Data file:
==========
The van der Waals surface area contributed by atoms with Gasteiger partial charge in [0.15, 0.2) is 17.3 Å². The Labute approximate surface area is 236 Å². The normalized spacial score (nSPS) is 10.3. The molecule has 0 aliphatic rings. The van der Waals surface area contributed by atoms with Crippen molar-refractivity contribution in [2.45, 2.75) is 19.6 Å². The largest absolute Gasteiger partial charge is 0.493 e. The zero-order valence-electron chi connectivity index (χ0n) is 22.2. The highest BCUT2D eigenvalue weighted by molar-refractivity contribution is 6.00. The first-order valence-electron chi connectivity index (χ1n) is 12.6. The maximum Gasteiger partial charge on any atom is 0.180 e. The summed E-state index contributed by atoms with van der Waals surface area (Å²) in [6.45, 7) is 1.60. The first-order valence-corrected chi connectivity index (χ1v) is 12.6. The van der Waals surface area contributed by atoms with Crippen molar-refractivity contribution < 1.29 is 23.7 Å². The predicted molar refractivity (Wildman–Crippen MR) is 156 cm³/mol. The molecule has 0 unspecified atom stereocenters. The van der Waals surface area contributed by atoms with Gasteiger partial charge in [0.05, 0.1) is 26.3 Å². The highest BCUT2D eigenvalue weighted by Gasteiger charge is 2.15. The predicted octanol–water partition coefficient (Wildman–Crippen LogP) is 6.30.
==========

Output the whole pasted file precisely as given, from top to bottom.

The van der Waals surface area contributed by atoms with Gasteiger partial charge in [0.15, 0.2) is 17.3 Å². The Labute approximate surface area is 236 Å². The normalized spacial score (nSPS) is 10.3. The molecule has 0 aliphatic rings. The van der Waals surface area contributed by atoms with Crippen molar-refractivity contribution in [2.45, 2.75) is 19.6 Å². The largest absolute Gasteiger partial charge is 0.493 e. The zero-order valence-electron chi connectivity index (χ0n) is 22.2. The highest BCUT2D eigenvalue weighted by molar-refractivity contribution is 6.00. The first-order valence-electron chi connectivity index (χ1n) is 12.6. The maximum Gasteiger partial charge on any atom is 0.180 e. The summed E-state index contributed by atoms with van der Waals surface area (Å²) in [6.45, 7) is 1.60. The first-order valence-corrected chi connectivity index (χ1v) is 12.6. The van der Waals surface area contributed by atoms with Crippen molar-refractivity contribution < 1.29 is 23.7 Å². The predicted molar refractivity (Wildman–Crippen MR) is 156 cm³/mol. The molecule has 0 unspecified atom stereocenters. The van der Waals surface area contributed by atoms with Gasteiger partial charge in [0.05, 0.1) is 26.3 Å². The highest BCUT2D eigenvalue weighted by Gasteiger charge is 2.15. The predicted octanol–water partition coefficient (Wildman–Crippen LogP) is 6.30.